The psychology of this preparation has been proven by warriors preparing for battle with face paint. The ritual and resulting presentation of war paint is just as important to the benefit of the warrior as it is to the detriment of his opponent.

Shiny boots can save lives

Professionalism in corrections is an unseen armor, a shield against potential threats that can arise within a jail environment. Each officer must understand that their actions, words and appearance are under constant scrutiny. Adhering to a high standard of professionalism is critical, not only for their safety but for the overall operations of the facility.

By maintaining professionalism, corrections officers contribute to a safer, more orderly environment for all. What may have been a challenge to your authority can be reduced to a passive inmate complaint. What may have been a cell extraction, can be reduced to a rules violation. Ultimately, your shiny boots could save a life.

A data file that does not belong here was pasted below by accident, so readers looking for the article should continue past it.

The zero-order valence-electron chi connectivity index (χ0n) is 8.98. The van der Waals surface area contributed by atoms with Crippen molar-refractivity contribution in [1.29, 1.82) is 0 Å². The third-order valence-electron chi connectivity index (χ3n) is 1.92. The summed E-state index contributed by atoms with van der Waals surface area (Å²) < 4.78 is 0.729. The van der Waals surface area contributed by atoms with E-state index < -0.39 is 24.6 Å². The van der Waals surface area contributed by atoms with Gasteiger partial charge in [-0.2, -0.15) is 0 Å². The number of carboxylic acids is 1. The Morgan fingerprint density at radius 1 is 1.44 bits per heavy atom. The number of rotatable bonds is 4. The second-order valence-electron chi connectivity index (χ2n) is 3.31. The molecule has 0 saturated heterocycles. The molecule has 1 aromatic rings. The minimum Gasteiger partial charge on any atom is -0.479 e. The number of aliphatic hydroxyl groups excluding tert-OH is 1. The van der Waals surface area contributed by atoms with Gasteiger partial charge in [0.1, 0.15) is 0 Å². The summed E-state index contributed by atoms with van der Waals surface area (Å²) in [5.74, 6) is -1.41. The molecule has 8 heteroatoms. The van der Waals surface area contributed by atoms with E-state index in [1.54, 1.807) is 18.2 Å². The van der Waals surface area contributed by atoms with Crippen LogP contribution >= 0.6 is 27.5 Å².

Small habits to huge impacts

Maintaining professionalism requires an intentional commitment to always uphold standards. This commitment is not a one-time decision, but a habitual effort that demands conscious attention to our actions, speech and to how we present ourselves in appearance.

At the end of the day, corrections officers are more than just enforcers of rules and regulations. We are also role models, leaders and professionals who play a crucial role in maintaining the safety and integrity of our correctional institutions. Our professionalism is an example that guides the conduct and culture within our facilities, and that includes the culture of inmates. You will likely never see the same level of professionalism that you present from inmates, but a professional group of corrections officers will improve the level of cooperation from inmates in their facility.

Zohar Zaied is a background investigator assigned to the Corrections Division at the Mendocino County Sheriff’s Office in Northern California. He served 16 years as a deputy and supervisor at the Mendocino County Jail, including a post in the Gangs and Classification unit and the Home Detention and Work Release programs. His book, “The Corrections Toolbox,” is now available on